The 23′ Outlaw. The boat drives and handles incredibly well. It is a great boat for getting across the bay and keeping you dry. It’s just a great running boat. We’ve sold a lot of them and people come in and want them again and again. We have lots of returning customers, which we appreciate. We;ve had Generation 1 and Generation 2 of the Outlaw. When my brother and I set out to build that boat, we drew what we wanted on paper and designed what we wanted. We built that whole boat out of wood, put a transom on it, bolted on a 200 HP Yamaha and ran that thing. Right out of the box it was pretty close to what we were thinking. We would go run it and come back home and in about an hours time we would have it flipped upside down and on the trailer. Since it was wood we would modify it easily; change angles, widths and all that kind of stuff. We would flip it back over, put a motor on it and go run it. We wouldn’t be in the water more than 3 minutes and know that quick if our modifications worked or didn’t work. We would do this over and over again until it was right. We had 16-18 hours on that boat after the fact just trying to figure out what would work. We got that one built and we were pretty happy with it. It didn’t carry the speed we wanted, but everyone said it was fine. They were all liars. There is no such thing as fast enough (laughs). We changed it up and we got it where we want as far as speed goes.

Does JH Performance Boats put on any events you want our readers to know about?

We do. Our JH Performance Boats Owners Tournament is in mid to late October each year out of Matagorda Harbor at the pavilion. Last year, we had 65 boats and 300+ people come out to support. It’s a really fun event that starts on Friday. We feed everyone and make sure everyone has plenty of cold beer. We get a lot of great product to giveaway too. Everyone is welcome.

JH PERFORMANCE BOATS

The Best and Worst Times of the Year for Fishing?

fishing texas The Best and Worst Times of the Year for Fishing?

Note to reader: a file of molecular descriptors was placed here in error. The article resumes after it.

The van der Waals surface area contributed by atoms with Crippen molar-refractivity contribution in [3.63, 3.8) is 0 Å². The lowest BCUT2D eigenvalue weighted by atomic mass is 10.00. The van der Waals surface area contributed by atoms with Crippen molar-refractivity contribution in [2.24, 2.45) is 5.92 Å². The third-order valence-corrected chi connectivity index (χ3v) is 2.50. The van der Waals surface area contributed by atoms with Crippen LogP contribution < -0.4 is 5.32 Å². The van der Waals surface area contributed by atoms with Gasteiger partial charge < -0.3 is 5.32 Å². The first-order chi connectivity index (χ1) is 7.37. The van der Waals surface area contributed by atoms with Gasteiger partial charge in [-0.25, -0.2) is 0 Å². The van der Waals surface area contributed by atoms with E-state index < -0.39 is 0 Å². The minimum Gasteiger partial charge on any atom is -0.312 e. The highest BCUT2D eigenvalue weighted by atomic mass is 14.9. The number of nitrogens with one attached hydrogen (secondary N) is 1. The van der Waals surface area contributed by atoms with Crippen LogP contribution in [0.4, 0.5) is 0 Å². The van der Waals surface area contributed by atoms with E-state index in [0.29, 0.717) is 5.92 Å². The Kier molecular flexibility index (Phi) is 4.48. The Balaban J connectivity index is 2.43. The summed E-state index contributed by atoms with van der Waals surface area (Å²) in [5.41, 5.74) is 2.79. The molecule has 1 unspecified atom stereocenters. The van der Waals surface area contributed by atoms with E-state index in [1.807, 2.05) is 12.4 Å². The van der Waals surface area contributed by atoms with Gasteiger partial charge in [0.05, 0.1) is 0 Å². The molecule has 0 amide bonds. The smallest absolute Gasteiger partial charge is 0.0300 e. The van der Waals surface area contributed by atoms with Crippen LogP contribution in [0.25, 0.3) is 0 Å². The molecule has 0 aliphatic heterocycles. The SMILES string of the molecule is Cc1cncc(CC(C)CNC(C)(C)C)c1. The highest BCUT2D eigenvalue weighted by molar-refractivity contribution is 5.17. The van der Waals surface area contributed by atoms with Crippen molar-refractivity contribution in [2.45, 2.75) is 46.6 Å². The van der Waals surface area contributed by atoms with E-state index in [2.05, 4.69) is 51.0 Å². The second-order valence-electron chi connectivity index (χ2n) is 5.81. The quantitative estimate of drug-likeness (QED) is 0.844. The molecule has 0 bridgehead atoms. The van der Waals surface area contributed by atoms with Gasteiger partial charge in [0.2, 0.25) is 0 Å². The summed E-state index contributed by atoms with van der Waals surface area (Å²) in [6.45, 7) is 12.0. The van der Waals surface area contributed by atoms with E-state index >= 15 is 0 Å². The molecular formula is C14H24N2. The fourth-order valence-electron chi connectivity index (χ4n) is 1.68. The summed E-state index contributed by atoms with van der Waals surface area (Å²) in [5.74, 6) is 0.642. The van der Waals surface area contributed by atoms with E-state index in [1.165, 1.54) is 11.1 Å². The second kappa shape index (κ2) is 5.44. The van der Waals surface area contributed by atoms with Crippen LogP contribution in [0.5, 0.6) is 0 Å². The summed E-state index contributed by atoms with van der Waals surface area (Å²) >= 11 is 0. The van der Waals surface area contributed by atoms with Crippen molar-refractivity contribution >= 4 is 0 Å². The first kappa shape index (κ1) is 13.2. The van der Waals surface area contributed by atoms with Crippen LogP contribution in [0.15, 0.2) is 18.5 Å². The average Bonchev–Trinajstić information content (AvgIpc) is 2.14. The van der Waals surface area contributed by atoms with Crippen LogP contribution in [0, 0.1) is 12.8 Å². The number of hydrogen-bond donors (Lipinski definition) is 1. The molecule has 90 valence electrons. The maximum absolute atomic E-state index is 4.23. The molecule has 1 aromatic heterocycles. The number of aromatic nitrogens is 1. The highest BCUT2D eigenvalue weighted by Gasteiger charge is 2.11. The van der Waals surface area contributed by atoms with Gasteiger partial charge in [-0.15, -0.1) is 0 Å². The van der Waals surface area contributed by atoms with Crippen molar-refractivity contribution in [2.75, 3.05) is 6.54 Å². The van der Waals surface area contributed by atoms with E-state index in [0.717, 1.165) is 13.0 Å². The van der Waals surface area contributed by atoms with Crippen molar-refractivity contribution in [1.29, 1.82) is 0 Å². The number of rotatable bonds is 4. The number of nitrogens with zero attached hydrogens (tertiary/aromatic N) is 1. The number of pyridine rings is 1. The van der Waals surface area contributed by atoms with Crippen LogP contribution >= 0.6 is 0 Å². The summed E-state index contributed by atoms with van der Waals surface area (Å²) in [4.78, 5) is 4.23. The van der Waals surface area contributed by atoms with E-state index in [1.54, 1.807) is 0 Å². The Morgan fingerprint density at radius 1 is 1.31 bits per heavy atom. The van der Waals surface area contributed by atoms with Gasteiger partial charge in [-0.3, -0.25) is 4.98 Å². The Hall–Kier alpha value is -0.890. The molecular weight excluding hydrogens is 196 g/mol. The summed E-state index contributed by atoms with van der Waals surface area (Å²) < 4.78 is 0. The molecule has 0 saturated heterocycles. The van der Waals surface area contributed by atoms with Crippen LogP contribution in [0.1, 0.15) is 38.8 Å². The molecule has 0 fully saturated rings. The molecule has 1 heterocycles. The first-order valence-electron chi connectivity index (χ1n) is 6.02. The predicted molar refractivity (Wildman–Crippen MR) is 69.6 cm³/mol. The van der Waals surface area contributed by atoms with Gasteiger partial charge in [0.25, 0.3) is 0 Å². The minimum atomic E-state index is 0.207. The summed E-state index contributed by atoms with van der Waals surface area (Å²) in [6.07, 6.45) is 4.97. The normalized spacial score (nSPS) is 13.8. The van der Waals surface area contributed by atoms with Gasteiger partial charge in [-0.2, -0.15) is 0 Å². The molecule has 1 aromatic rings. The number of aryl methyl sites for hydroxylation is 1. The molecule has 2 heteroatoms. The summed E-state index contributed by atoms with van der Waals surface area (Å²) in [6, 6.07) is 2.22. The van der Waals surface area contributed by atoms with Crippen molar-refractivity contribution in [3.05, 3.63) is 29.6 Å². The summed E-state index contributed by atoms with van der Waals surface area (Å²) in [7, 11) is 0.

By Capt. Joe Kent

With the new year just getting underway, let’s address a topic that is one of the most debatable among anglers and that is when is the best time to go fishing and when is the worst.  We also will address the best and worst seasons for fishing, again a very debatable subject.  All of this centers around fishing the Galveston Bay Complex.

A number of years ago when the Houston Fishing Show was held in the old Albert Thomas Convention Center in downtown Houston a survey was taken of participants asking what they thought were the best and worst times to fish.

The answers were published in the Houston Post Newspaper which later became part of the Houston Chronicle.

According to the crowds visiting the show the best times are:

When you can; when the fish are biting; when you mow your grass the most often; during the Full Moon; during the New Moon; when it is overcast; when the wind is from the southeast; when winds are calm to light; summer and or fall.

The answers for the worst times were:

When the fish are not biting; when you take your vacation; during the winter months; during March; When it is stormy, windy, cold and when the tides are unusually low or high.

When reviewing the results of the survey I agreed with most of the responses for both the best and worst times.